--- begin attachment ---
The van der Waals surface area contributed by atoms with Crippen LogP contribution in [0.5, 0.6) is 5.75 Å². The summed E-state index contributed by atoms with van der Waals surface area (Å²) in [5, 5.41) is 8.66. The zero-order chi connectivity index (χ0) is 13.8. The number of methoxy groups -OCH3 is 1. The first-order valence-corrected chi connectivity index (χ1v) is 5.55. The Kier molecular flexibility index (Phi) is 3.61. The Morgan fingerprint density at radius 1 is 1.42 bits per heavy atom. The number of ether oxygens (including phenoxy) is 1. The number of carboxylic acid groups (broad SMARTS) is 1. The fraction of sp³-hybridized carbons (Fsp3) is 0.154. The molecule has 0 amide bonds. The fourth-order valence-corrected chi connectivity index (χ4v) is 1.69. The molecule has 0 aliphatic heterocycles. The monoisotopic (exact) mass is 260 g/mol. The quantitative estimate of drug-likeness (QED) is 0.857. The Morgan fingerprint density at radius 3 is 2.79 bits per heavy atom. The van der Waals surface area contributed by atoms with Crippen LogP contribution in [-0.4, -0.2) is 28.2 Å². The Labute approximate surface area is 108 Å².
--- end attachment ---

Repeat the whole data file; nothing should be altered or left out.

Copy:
The van der Waals surface area contributed by atoms with Crippen LogP contribution in [0.5, 0.6) is 5.75 Å². The summed E-state index contributed by atoms with van der Waals surface area (Å²) in [5, 5.41) is 8.66. The zero-order chi connectivity index (χ0) is 13.8. The number of methoxy groups -OCH3 is 1. The first-order valence-corrected chi connectivity index (χ1v) is 5.55. The Kier molecular flexibility index (Phi) is 3.61. The Morgan fingerprint density at radius 1 is 1.42 bits per heavy atom. The number of ether oxygens (including phenoxy) is 1. The number of carboxylic acid groups (broad SMARTS) is 1. The fraction of sp³-hybridized carbons (Fsp3) is 0.154. The molecule has 0 amide bonds. The fourth-order valence-corrected chi connectivity index (χ4v) is 1.69. The molecule has 0 aliphatic heterocycles. The monoisotopic (exact) mass is 260 g/mol. The quantitative estimate of drug-likeness (QED) is 0.857. The Morgan fingerprint density at radius 3 is 2.79 bits per heavy atom. The van der Waals surface area contributed by atoms with Crippen LogP contribution in [-0.4, -0.2) is 28.2 Å². The Labute approximate surface area is 108 Å².